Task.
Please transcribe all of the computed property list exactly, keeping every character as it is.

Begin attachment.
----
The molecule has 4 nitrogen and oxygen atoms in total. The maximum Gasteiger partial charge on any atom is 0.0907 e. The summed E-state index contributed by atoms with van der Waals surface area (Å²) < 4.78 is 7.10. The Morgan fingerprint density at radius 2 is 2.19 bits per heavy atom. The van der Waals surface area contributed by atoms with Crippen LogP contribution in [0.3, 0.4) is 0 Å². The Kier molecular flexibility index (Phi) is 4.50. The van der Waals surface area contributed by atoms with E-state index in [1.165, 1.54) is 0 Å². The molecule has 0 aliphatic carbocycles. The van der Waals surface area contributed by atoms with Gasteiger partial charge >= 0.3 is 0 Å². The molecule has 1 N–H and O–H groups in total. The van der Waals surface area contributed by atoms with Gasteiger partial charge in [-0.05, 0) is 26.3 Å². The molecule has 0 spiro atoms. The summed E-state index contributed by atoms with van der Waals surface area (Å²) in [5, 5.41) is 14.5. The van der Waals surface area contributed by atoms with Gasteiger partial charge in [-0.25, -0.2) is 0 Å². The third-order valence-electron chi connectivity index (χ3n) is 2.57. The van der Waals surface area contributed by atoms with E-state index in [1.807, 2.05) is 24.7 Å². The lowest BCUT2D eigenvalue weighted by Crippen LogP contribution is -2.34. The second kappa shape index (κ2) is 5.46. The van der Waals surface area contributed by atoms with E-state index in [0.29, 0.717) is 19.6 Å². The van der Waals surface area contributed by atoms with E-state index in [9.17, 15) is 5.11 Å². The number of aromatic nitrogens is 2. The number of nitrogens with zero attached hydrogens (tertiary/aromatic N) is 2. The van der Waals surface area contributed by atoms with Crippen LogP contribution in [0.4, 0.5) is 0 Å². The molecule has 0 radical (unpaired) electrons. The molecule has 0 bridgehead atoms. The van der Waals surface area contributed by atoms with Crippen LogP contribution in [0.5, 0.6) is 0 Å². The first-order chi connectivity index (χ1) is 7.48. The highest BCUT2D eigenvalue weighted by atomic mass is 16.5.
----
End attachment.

The molecule has 4 nitrogen and oxygen atoms in total. The maximum Gasteiger partial charge on any atom is 0.0907 e. The summed E-state index contributed by atoms with van der Waals surface area (Å²) < 4.78 is 7.10. The Morgan fingerprint density at radius 2 is 2.19 bits per heavy atom. The van der Waals surface area contributed by atoms with Crippen LogP contribution in [0.3, 0.4) is 0 Å². The Kier molecular flexibility index (Phi) is 4.50. The van der Waals surface area contributed by atoms with E-state index in [1.165, 1.54) is 0 Å². The molecule has 0 aliphatic carbocycles. The van der Waals surface area contributed by atoms with Gasteiger partial charge >= 0.3 is 0 Å². The molecule has 1 N–H and O–H groups in total. The van der Waals surface area contributed by atoms with Gasteiger partial charge in [-0.05, 0) is 26.3 Å². The molecule has 0 spiro atoms. The summed E-state index contributed by atoms with van der Waals surface area (Å²) in [5, 5.41) is 14.5. The van der Waals surface area contributed by atoms with Gasteiger partial charge in [-0.25, -0.2) is 0 Å². The third-order valence-electron chi connectivity index (χ3n) is 2.57. The van der Waals surface area contributed by atoms with E-state index in [1.807, 2.05) is 24.7 Å². The lowest BCUT2D eigenvalue weighted by Crippen LogP contribution is -2.34. The second kappa shape index (κ2) is 5.46. The van der Waals surface area contributed by atoms with E-state index in [0.29, 0.717) is 19.6 Å². The van der Waals surface area contributed by atoms with E-state index in [9.17, 15) is 5.11 Å². The number of aromatic nitrogens is 2. The number of nitrogens with zero attached hydrogens (tertiary/aromatic N) is 2. The van der Waals surface area contributed by atoms with Crippen LogP contribution in [0.4, 0.5) is 0 Å². The molecule has 0 radical (unpaired) electrons. The molecule has 0 bridgehead atoms. The van der Waals surface area contributed by atoms with Crippen LogP contribution in [0.5, 0.6) is 0 Å². The first-order chi connectivity index (χ1) is 7.48. The highest BCUT2D eigenvalue weighted by atomic mass is 16.5.